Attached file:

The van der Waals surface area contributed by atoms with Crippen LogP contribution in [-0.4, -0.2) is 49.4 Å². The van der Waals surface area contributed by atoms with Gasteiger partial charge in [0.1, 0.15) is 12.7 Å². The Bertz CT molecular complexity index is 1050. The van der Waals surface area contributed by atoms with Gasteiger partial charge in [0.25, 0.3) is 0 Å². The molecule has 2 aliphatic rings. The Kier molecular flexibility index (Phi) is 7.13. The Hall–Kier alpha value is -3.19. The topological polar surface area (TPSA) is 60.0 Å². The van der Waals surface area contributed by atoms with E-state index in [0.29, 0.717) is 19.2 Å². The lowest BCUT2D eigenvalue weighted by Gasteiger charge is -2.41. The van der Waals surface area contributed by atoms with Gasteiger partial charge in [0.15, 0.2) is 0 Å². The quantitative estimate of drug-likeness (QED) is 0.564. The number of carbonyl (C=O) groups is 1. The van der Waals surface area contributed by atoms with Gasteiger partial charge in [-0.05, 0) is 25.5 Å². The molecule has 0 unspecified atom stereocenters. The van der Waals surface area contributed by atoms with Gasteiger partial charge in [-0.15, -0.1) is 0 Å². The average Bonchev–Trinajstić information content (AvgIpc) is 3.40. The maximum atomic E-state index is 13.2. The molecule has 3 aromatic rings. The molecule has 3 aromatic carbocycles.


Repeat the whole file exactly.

The van der Waals surface area contributed by atoms with Crippen LogP contribution in [-0.4, -0.2) is 49.4 Å². The van der Waals surface area contributed by atoms with Gasteiger partial charge in [0.1, 0.15) is 12.7 Å². The Bertz CT molecular complexity index is 1050. The van der Waals surface area contributed by atoms with Gasteiger partial charge in [0.25, 0.3) is 0 Å². The molecule has 2 aliphatic rings. The Kier molecular flexibility index (Phi) is 7.13. The Hall–Kier alpha value is -3.19. The topological polar surface area (TPSA) is 60.0 Å². The van der Waals surface area contributed by atoms with E-state index in [0.29, 0.717) is 19.2 Å². The lowest BCUT2D eigenvalue weighted by Gasteiger charge is -2.41. The van der Waals surface area contributed by atoms with Gasteiger partial charge in [0.15, 0.2) is 0 Å². The quantitative estimate of drug-likeness (QED) is 0.564. The number of carbonyl (C=O) groups is 1. The van der Waals surface area contributed by atoms with Gasteiger partial charge in [-0.05, 0) is 25.5 Å². The molecule has 0 unspecified atom stereocenters. The van der Waals surface area contributed by atoms with Gasteiger partial charge in [-0.15, -0.1) is 0 Å². The average Bonchev–Trinajstić information content (AvgIpc) is 3.40. The maximum atomic E-state index is 13.2. The molecule has 3 aromatic rings. The molecule has 3 aromatic carbocycles.